As we pursue our goal of minimally disruptive medicine, we need to have an eye on how we are going to recognize when we get ‘there’.
What does it feel for a patient with multiple medical conditions to experience healthcare that fits? By fit we mean healthcare that pursues the goals of the patients in manners that are consistent with her preferences while demanding work, time, and attention that can easily be integrated with all the other roles the patient plays in their lives: mother, sister, wife, worker, friend, etc.
For some it means technologies that are placed at the ‘point of life’, i.e., at home, at work, in between. These technologies, ubiquitous technologies, can monitor signs of health and disease and use of treatment and communicate this information to algorithms and caregivers who in turn act on this information to deploy a tailored treatment. This treatment (which could be advice, support, education, or medicines) accesses the patient with minimal requirements from the patient and acts on the patient with minimal to no involvement or at times of the patient choosing.
There is out there the belief that patients with chronic conditions need to be aware of their disease in order to manage the disease effectively. Putting the condition and the necessary treatments in the back burner without due attention leads to disease progression and loss of health (so-called denial state). But what if treatments just worked without calling attention from the patient? Will this be progress? What do the “personal responsibility” crowd feel about such development?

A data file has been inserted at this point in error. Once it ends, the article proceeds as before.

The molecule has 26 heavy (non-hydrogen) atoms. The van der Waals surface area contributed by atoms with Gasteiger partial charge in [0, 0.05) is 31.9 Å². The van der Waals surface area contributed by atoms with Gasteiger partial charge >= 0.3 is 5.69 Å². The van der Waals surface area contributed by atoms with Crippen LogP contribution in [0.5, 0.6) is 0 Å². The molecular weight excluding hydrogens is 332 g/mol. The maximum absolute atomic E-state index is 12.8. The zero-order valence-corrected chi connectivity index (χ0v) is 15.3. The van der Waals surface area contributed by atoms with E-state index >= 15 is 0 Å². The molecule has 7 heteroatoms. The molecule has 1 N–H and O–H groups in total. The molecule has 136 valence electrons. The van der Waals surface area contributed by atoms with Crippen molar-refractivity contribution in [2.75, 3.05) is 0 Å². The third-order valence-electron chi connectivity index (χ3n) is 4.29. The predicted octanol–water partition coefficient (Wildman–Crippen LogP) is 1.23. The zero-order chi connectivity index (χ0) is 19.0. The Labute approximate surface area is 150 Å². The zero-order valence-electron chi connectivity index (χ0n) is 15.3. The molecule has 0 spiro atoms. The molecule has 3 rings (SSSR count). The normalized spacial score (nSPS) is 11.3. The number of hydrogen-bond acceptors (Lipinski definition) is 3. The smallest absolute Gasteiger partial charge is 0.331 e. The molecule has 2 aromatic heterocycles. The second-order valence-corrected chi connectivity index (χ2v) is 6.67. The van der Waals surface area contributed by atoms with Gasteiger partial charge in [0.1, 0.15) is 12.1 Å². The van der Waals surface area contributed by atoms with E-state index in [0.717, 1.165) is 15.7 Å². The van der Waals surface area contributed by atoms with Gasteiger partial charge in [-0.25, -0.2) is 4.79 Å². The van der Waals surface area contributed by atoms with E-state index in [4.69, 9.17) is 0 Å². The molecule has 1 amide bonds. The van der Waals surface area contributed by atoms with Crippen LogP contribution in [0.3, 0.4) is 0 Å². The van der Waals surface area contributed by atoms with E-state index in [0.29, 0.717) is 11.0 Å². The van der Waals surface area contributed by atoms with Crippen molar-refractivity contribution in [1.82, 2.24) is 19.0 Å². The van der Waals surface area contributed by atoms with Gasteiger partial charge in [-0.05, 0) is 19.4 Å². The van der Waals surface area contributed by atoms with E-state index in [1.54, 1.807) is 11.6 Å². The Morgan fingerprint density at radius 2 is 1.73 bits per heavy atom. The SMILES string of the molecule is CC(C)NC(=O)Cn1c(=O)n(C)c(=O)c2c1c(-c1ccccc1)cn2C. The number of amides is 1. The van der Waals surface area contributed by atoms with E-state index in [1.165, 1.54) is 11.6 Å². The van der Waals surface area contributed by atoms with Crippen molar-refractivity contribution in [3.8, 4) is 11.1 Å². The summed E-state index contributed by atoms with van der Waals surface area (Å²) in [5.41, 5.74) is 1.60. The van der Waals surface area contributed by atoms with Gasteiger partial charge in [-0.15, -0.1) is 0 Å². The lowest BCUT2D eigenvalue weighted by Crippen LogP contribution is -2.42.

What are the implications for diagnostics and monitoring? Can these take place in ways that do not require patients to act on them to activate or submit for analyses? What are the implications for treatment design? What are the implications for direct patient examination (make an appointment and meet with the clinician taking time away — in time and space — from usual routines)? What role may indirect patient examinations (asynchronous? at the point of life? without patient participation?) play?
In the minimally disruptive medicine utopia, are patients allowed to forget they have multiple chronic conditions? If so, what happens with the behaviors and actions, the ways in which the patient interacts with the environment, that are necessary to prevent further progression of these conditions or the appearance of new ones? Isn’t being sick a motivator to avoid getting sicker? If treatments become “not a big a deal”, will individuals loose the motivation to prevent chronic disease?
We welcome your wildest dreams and most careful consideration. What does a life of chronic disease looks like when treatments just fit?